Wednesday, April 14, 2010

Magic Power Point Presentation

When it comes to the mechanics of magic in a role-playing game two options rise to the top of the list as far as importance. The first is the number of points with which a character has access to for the casting of spells. The second as discussed last week is the time it takes to cast the spell. The points portion of the mechanics can be broken down into several factors that must be considered and balanced. It can be difficult to discern what to deal with first. There is the need to determine the number of points required to cast each and every spell. There is also the number of points to which any single character will have access. It makes sense to determine the spell costs first. Doing that requires starting with the low-end costs and building up to the more costly and thus more impressive and powerful spells, but how to weight them?

The cost of one spell compared to another should be based upon many different factors. These factors can include how long the effect of the spell lasts, how far the effect can be cast away from the spell caster, how large of an area the spell affects, and just how powerful is the effect? What determines how powerful or impressive a spell is? Does it depend on game factors like damage? Is it more powerful if it affects multiple people? Does it matter if it is flamboyant or a spectacle to see? Is it a matter of how much it bends reality and defies the known laws of physics? Is it about the way it can change the playing field and alter the storyline? This last is hard to quantify. Death is a game changing matter when it comes to the players, the protagonists of the story. How does a powerful spell affect the setting if too many can cast it?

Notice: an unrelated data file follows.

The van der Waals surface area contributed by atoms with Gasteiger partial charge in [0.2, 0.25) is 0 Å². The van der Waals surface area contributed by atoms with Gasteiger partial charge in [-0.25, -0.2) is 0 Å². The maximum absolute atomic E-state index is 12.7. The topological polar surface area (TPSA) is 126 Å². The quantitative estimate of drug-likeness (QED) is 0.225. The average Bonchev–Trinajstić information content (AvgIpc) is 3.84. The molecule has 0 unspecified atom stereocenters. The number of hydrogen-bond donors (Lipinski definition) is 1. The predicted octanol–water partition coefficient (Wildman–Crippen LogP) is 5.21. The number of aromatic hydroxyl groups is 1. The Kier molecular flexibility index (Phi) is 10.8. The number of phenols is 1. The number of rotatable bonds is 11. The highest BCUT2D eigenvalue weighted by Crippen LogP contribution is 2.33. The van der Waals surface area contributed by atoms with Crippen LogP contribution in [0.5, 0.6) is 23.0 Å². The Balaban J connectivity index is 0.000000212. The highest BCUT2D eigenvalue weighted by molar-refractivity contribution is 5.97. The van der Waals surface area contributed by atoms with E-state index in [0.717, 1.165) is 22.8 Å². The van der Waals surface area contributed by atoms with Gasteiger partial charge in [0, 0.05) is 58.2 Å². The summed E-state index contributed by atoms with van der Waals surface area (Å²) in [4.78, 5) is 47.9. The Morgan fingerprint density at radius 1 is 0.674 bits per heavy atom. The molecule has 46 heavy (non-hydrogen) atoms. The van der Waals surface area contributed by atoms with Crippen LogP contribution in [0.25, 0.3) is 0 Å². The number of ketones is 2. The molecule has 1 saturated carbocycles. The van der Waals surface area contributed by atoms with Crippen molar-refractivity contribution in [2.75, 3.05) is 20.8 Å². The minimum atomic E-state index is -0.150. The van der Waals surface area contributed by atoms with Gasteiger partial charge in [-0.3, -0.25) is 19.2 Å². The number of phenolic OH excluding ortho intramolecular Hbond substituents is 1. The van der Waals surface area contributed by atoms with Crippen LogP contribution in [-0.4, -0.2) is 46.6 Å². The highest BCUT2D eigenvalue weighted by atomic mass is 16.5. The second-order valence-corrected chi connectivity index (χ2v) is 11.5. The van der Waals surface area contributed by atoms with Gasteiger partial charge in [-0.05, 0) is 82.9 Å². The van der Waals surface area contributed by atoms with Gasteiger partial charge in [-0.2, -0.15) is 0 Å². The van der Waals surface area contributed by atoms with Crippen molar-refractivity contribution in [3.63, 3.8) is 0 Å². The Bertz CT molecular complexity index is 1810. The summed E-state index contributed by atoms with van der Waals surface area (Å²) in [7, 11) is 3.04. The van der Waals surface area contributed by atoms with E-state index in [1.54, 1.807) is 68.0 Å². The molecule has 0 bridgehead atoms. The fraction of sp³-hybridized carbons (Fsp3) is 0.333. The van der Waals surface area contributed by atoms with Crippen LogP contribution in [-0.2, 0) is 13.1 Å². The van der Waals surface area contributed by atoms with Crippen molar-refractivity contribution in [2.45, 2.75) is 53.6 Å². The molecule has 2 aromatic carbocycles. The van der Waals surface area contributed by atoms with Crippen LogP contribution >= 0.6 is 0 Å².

Once at least a rough baseline is set for the cost of spells then a look can be taken at how many points to which a single character or player should immediately have access. Factors for consideration include how many spells in rapid succession should a player be able to cast? This will also require knowledge about the other types of characters available so that the spell cast does not run out of options long before his companions. How powerful is a starting spell caster? How should they progress in power? Both of these should be compared to other character types as well, to maintain fairness and promote players to choose a spell caster. From a points standpoint there is an advantage to having more than one spell caster in the player party. Leaving points aside are there other advantages to multiple casters?

Mood: eclectic.
Music: Soma City Ward by Slash and Kill or Be Killed by Twisted Sister.

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Twisted Sister: Come Out and Play
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